Queensland

Fraser Island, Great Sandy National Park

Fraser Island is quite an exotic sounding destination for westerners like us so we were quite excited to visit it for the first time. We paid our $11 per day vehicle access fee, $11 per day camping fee and $100 barge fee and headed across on the barge from Inskip Point, near the town of Rainbow Beach. Fraser Island is a sand island. Needless to say, after a week’s worth of camping, us and our vehicle had collected half an island’s worth of sand. Nevertheless we thoroughly enjoyed it. There’s fishing, more beach driving than I thought possible in the whole world, swimming, beautiful natural attractions like beaches, bays, lakes, forest, plus a few other attractions. Sharni really enjoyed the swimming in the numerous lakes and creeks and stuff. The fishing didn’t go so well – more darts. Dart after dart. I was chasing tailor but failed to catch one despite several nights of fishing.

What an experience it was to be camping on a world class beach in complete isolation, with the beach your own, then walking down the beach a few hundred meters and rocking up to a pub / resort for an evening beer. There’s no where else that I know of where this can be done in the same arrangement as on Fraser Island. The villages and resorts around the island can only be accessed from the beach or via inland 4WD tracks. Pretty unique. The buildings are just plonked there in the sand, completely isolated. The entire island is 4WD only.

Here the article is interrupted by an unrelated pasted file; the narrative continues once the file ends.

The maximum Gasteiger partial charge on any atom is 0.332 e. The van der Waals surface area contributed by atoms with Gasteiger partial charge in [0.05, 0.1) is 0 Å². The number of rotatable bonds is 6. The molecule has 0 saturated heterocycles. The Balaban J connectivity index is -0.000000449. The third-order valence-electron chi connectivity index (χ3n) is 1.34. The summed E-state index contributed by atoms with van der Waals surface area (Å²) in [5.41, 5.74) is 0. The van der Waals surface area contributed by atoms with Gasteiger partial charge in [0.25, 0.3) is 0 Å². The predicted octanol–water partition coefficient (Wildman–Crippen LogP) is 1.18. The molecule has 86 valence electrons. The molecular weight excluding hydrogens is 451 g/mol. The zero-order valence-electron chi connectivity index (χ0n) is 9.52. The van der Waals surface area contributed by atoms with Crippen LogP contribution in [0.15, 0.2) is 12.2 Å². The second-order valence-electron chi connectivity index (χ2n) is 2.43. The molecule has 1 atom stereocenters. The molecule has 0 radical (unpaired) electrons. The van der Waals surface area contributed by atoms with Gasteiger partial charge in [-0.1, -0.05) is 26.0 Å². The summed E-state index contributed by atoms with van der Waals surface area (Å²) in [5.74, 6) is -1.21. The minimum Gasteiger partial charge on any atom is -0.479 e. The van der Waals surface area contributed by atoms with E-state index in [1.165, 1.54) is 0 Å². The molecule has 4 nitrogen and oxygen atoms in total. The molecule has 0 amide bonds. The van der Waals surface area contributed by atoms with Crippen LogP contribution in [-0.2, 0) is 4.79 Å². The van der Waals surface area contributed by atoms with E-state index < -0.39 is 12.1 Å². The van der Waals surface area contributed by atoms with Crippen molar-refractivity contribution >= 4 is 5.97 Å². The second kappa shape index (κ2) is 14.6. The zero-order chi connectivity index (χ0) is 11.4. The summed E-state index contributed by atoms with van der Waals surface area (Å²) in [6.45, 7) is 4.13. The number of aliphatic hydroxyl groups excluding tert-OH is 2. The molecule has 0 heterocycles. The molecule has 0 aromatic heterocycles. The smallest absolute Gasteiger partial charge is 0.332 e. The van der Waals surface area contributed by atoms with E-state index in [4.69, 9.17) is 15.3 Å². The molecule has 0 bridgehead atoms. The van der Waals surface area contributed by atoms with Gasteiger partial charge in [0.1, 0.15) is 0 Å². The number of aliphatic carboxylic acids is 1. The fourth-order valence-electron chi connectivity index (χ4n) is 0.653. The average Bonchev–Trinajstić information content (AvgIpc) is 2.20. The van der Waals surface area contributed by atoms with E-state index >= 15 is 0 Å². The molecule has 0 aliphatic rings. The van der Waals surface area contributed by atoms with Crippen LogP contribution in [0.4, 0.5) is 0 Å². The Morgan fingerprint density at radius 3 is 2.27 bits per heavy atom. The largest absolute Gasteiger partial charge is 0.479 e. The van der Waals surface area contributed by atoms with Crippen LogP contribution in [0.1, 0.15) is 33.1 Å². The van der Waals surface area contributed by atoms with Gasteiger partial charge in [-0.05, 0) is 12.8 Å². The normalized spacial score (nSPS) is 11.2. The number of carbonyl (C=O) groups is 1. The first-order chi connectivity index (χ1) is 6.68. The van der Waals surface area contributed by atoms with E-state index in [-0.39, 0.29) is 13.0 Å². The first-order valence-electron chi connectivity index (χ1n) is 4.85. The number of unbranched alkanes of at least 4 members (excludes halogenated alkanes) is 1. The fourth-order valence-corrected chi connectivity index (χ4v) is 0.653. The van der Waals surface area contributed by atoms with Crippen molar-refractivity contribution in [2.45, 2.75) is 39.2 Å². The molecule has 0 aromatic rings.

The beaches are swept clean and flat by the tides and are perfect for driving and walking on. Cruising at 80km/h is easy on the firm sand. Four wheel drive trucks and buses can easily travel on it. However because the beach is so firm, not many people let down their tyres and the inland tracks are badly cut up which makes them really slow going and annoying. I saw several people unnecessarily snatching their vehicles after becoming bogged in slightly soft sand. Sand that could be easily traversed with reduced tyre pressures.

The beaches are covered in tiny sand crabs. The crabs live in small tunnels that they excavate by rolling the sand into a ball and bringing it to the surface. They must be a special type of sand crab. We call them sand-ball crabs. There’s also artistic sand snails that make patterns in the sand.

We’ll publish a few more posts on some of the specific attractions we visited, as well as the great bogging that took place on our final day.

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